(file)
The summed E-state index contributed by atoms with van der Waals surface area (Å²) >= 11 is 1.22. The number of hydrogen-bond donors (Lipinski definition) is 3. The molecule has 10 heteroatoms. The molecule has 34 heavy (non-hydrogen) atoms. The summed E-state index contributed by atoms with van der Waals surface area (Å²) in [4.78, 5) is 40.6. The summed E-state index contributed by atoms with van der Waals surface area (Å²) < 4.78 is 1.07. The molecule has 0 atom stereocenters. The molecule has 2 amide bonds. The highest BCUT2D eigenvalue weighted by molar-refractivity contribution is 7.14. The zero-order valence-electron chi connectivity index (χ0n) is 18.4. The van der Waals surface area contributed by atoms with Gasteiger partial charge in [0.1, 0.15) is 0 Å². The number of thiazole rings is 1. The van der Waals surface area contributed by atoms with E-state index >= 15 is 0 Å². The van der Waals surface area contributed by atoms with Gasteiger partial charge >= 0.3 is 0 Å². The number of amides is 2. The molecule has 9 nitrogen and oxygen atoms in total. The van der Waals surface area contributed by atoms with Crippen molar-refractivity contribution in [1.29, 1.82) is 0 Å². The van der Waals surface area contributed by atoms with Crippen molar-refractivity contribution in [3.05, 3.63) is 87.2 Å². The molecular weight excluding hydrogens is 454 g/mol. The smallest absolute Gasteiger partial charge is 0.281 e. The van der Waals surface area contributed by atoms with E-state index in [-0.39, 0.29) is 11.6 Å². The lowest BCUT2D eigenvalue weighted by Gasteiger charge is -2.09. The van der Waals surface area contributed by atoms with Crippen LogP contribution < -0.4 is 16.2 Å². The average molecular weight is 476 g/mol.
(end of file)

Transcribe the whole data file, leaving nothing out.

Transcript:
The summed E-state index contributed by atoms with van der Waals surface area (Å²) >= 11 is 1.22. The number of hydrogen-bond donors (Lipinski definition) is 3. The molecule has 10 heteroatoms. The molecule has 34 heavy (non-hydrogen) atoms. The summed E-state index contributed by atoms with van der Waals surface area (Å²) in [4.78, 5) is 40.6. The summed E-state index contributed by atoms with van der Waals surface area (Å²) < 4.78 is 1.07. The molecule has 0 atom stereocenters. The molecule has 2 amide bonds. The highest BCUT2D eigenvalue weighted by molar-refractivity contribution is 7.14. The zero-order valence-electron chi connectivity index (χ0n) is 18.4. The van der Waals surface area contributed by atoms with Gasteiger partial charge in [0.1, 0.15) is 0 Å². The number of thiazole rings is 1. The van der Waals surface area contributed by atoms with E-state index >= 15 is 0 Å². The van der Waals surface area contributed by atoms with Gasteiger partial charge >= 0.3 is 0 Å². The number of amides is 2. The molecule has 9 nitrogen and oxygen atoms in total. The van der Waals surface area contributed by atoms with Crippen molar-refractivity contribution in [1.29, 1.82) is 0 Å². The van der Waals surface area contributed by atoms with Crippen molar-refractivity contribution in [3.05, 3.63) is 87.2 Å². The molecular weight excluding hydrogens is 454 g/mol. The smallest absolute Gasteiger partial charge is 0.281 e. The van der Waals surface area contributed by atoms with E-state index in [-0.39, 0.29) is 11.6 Å². The lowest BCUT2D eigenvalue weighted by Gasteiger charge is -2.09. The van der Waals surface area contributed by atoms with Crippen LogP contribution < -0.4 is 16.2 Å². The average molecular weight is 476 g/mol.